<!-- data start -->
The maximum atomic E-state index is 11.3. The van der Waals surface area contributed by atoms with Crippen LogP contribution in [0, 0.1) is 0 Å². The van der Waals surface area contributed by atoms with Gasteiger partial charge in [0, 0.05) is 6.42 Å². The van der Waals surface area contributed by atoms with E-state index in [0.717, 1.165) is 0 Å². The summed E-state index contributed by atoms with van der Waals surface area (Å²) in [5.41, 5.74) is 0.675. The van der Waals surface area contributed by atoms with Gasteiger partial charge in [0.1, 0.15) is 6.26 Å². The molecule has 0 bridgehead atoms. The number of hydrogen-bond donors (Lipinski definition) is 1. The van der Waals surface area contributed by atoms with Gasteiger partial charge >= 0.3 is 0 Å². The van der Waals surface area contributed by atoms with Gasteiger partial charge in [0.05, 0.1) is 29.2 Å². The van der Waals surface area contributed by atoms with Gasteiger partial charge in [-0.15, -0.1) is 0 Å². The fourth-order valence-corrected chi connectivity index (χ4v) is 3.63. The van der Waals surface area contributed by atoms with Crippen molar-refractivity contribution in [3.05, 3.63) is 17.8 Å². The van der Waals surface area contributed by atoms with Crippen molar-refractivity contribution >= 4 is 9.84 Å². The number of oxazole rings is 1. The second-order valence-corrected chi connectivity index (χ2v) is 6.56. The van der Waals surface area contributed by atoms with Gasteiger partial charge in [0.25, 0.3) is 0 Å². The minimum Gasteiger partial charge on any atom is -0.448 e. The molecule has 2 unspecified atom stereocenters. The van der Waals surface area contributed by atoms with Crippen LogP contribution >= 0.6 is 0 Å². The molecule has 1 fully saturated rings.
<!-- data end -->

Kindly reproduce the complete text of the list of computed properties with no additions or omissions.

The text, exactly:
The maximum atomic E-state index is 11.3. The van der Waals surface area contributed by atoms with Crippen LogP contribution in [0, 0.1) is 0 Å². The van der Waals surface area contributed by atoms with Gasteiger partial charge in [0, 0.05) is 6.42 Å². The van der Waals surface area contributed by atoms with E-state index in [0.717, 1.165) is 0 Å². The summed E-state index contributed by atoms with van der Waals surface area (Å²) in [5.41, 5.74) is 0.675. The van der Waals surface area contributed by atoms with Gasteiger partial charge in [0.1, 0.15) is 6.26 Å². The molecule has 0 bridgehead atoms. The number of hydrogen-bond donors (Lipinski definition) is 1. The van der Waals surface area contributed by atoms with Gasteiger partial charge >= 0.3 is 0 Å². The van der Waals surface area contributed by atoms with Gasteiger partial charge in [0.05, 0.1) is 29.2 Å². The van der Waals surface area contributed by atoms with Gasteiger partial charge in [-0.15, -0.1) is 0 Å². The fourth-order valence-corrected chi connectivity index (χ4v) is 3.63. The van der Waals surface area contributed by atoms with Crippen molar-refractivity contribution in [3.05, 3.63) is 17.8 Å². The van der Waals surface area contributed by atoms with Crippen molar-refractivity contribution >= 4 is 9.84 Å². The number of oxazole rings is 1. The second-order valence-corrected chi connectivity index (χ2v) is 6.56. The van der Waals surface area contributed by atoms with Gasteiger partial charge in [0.25, 0.3) is 0 Å². The minimum Gasteiger partial charge on any atom is -0.448 e. The molecule has 2 unspecified atom stereocenters. The van der Waals surface area contributed by atoms with Crippen LogP contribution >= 0.6 is 0 Å². The molecule has 1 fully saturated rings.